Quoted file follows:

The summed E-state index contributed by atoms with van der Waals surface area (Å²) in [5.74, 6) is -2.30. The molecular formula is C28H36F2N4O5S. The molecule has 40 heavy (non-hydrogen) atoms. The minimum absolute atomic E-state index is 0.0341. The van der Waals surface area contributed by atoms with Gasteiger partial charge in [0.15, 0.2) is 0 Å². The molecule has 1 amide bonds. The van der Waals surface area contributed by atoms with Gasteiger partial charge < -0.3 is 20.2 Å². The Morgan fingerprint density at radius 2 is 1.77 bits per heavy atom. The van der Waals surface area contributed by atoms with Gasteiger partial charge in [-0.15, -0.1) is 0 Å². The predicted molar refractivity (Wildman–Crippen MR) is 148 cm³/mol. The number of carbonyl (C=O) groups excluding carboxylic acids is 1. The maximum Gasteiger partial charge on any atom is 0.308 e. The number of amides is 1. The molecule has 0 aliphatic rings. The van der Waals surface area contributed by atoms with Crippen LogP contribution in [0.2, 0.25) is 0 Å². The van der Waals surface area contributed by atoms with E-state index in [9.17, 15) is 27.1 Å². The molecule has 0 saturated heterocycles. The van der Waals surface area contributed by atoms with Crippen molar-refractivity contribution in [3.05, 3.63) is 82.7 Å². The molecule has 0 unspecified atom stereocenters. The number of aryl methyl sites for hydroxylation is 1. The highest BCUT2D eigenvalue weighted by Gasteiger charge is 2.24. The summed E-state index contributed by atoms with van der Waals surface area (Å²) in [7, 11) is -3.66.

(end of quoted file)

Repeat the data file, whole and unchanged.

The summed E-state index contributed by atoms with van der Waals surface area (Å²) in [5.74, 6) is -2.30. The molecular formula is C28H36F2N4O5S. The molecule has 40 heavy (non-hydrogen) atoms. The minimum absolute atomic E-state index is 0.0341. The van der Waals surface area contributed by atoms with Gasteiger partial charge in [0.15, 0.2) is 0 Å². The molecule has 1 amide bonds. The van der Waals surface area contributed by atoms with Gasteiger partial charge < -0.3 is 20.2 Å². The Morgan fingerprint density at radius 2 is 1.77 bits per heavy atom. The van der Waals surface area contributed by atoms with Gasteiger partial charge in [-0.15, -0.1) is 0 Å². The predicted molar refractivity (Wildman–Crippen MR) is 148 cm³/mol. The number of carbonyl (C=O) groups excluding carboxylic acids is 1. The maximum Gasteiger partial charge on any atom is 0.308 e. The number of amides is 1. The molecule has 0 aliphatic rings. The van der Waals surface area contributed by atoms with Crippen LogP contribution in [0.2, 0.25) is 0 Å². The van der Waals surface area contributed by atoms with E-state index in [9.17, 15) is 27.1 Å². The molecule has 0 saturated heterocycles. The van der Waals surface area contributed by atoms with Crippen molar-refractivity contribution in [3.05, 3.63) is 82.7 Å². The molecule has 0 unspecified atom stereocenters. The number of aryl methyl sites for hydroxylation is 1. The highest BCUT2D eigenvalue weighted by Gasteiger charge is 2.24. The summed E-state index contributed by atoms with van der Waals surface area (Å²) in [7, 11) is -3.66.